A cursory look at the streets, traffic lights and intersections in Brussels reveals a disturbing phenomenon – an overwhelming rise in the population of beggars.
Amid the ever changing appearances of the city, one feature of commune life remains the same – the daily presence of beggars on the streets. These include youngsters aged between 16 and 18 who are reduced to begging on the streets – pinning their few hopes on the generosity of caring shoppers and passers-by.
But what is it really like for people, often living below the breadline, to resort to begging? I took to the streets of Brussels to find out. Clad in cheap clothing, holding a piece of tatty cardboard bearing the plea “Please Help” and brandishing a plastic tub, I braved the bitter cold.
It wasn´t long after I had settled down at my chosen “pitch” that the first coins started falling into the container – cash from kind-hearted people I did not know for doing absolutely nothing. For all they knew I could have been a “professional scrounger” and Brussels Police say that unlike other cities such as London, these are thankfully a small minority.
But, recently, a Texan was found to be making $100,000 a year from his panhandling posing as being mentally and physically handicapped.
For the kind souls offering me money none of this seemed to matter.
As I sat shame-faced on the cold pavement, a woman stopped, dropped a few cents into my cup and declared, “il fait froid”. As the cash started to mount, I encountered my first negative reaction – a man pointed to my sign and ordered me in no uncertain terms what to do with it.
A short time later my faith in humanity was partly restored when an elderly woman came up to me, bent down, wished me, “Bonne Annee” and dropped a euro coin in my cup. I was too embarrassed to look her in the eye. Amazingly, a few seconds later, she returned and dropped another euro coin in the container.
It was touching that an old person, probably with little herself, was prepared to help me without prompting. I do not know who was the more embarrassed.
Were people giving their hard-earned cash because their conscience told them to or did they really care for my pathetic plight?
A woman, laden with shopping bags and pushing a young child in a pushchair, stopped and asked if I wanted a sandwich. When I declined she put a coin in the cup. Another passerby urged me to visit a homeless shelter, saying that was where I could get something to eat and drink.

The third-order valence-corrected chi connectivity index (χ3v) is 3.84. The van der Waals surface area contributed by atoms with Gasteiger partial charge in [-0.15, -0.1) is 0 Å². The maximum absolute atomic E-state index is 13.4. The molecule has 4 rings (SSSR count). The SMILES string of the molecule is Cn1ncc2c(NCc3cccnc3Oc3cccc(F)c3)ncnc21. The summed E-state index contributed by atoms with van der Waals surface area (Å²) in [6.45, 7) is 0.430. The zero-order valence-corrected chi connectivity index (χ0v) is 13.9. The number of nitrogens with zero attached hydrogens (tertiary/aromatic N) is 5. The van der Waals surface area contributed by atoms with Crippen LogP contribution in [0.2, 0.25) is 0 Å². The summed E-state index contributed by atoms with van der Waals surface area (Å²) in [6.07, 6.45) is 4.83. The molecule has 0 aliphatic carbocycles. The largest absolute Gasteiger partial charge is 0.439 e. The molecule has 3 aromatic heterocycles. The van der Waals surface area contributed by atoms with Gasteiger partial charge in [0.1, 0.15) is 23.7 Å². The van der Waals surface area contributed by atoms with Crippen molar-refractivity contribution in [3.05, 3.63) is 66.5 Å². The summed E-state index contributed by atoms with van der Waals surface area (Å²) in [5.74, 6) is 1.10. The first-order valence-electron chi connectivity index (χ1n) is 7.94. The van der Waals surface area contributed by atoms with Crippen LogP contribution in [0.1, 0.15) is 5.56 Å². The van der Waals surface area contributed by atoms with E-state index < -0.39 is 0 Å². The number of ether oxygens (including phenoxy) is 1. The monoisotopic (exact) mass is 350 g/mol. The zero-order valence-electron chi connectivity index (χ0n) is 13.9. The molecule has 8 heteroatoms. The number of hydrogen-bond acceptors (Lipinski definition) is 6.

For all the kindness shown to me by some, the majority of people simply looked away when they passed.
After over four hours in biting cold, I counted out the money from my tub – I’d been given 11 euros and 80 cents.
Even in these hard-pressed times, there is clearly some goodwill left though, of course, later I was able to change my clothes and regain my dignity, a privilege not enjoyed by the genuine homeless.
The homeless regime in Brussels is governed by a convention between the social aid agency CPAS, of Brussels-City, and SamuSocial, the non-profit which administers homeless shelters, plus the Communal Community Committee.
Between November 2013 and the end of March 2014, 400 beds will be provided in a building on the Rue Royale owned by the CPAS. The Committee has approved €1.1 million for the provision of shelter. It has also agreed €300,000 for a winter project which provides psychological support for the homeless aimed at helping rehabilitate them in the long term.
As well as a bed for the night, Brussels’ homeless will also find shelter for their dogs, 16 of which can be housed in containers at the Central Station provided by the Prince Laurent Foundation and the charity Hoeksteen.
There are fears that increasing numbers of Roma will use new EU freedom of movement rules to leave Romania and gather in the biggest and wealthiest cities of the West, such as Brussels, where some say they will turn to begging and crime.
Borcoi Freguta, a 43-year-old Romanian mother of five, who was begging near the European Parliament, told me,”I don’t beg at home but I need money. We have a very small house and my children and three nephews all live with us. I can’t afford it. So here, I beg. People have the wrong impression about us,’ she says. ‘We’re not all criminals.”
It is estimated that at any given time there are at least 150 people, or ‘rough sleepers’, bedding down on Brussels’ streets.
Ghent mayor Daniel Termont said last year he wants the federal government to take measures to prohibit begging but having endured the humiliation of just one day’s begging, I can only imagine what it must be like for someone reduced to doing this on a permanent basis.
* The money given to the journalist was donated to a homeless charity.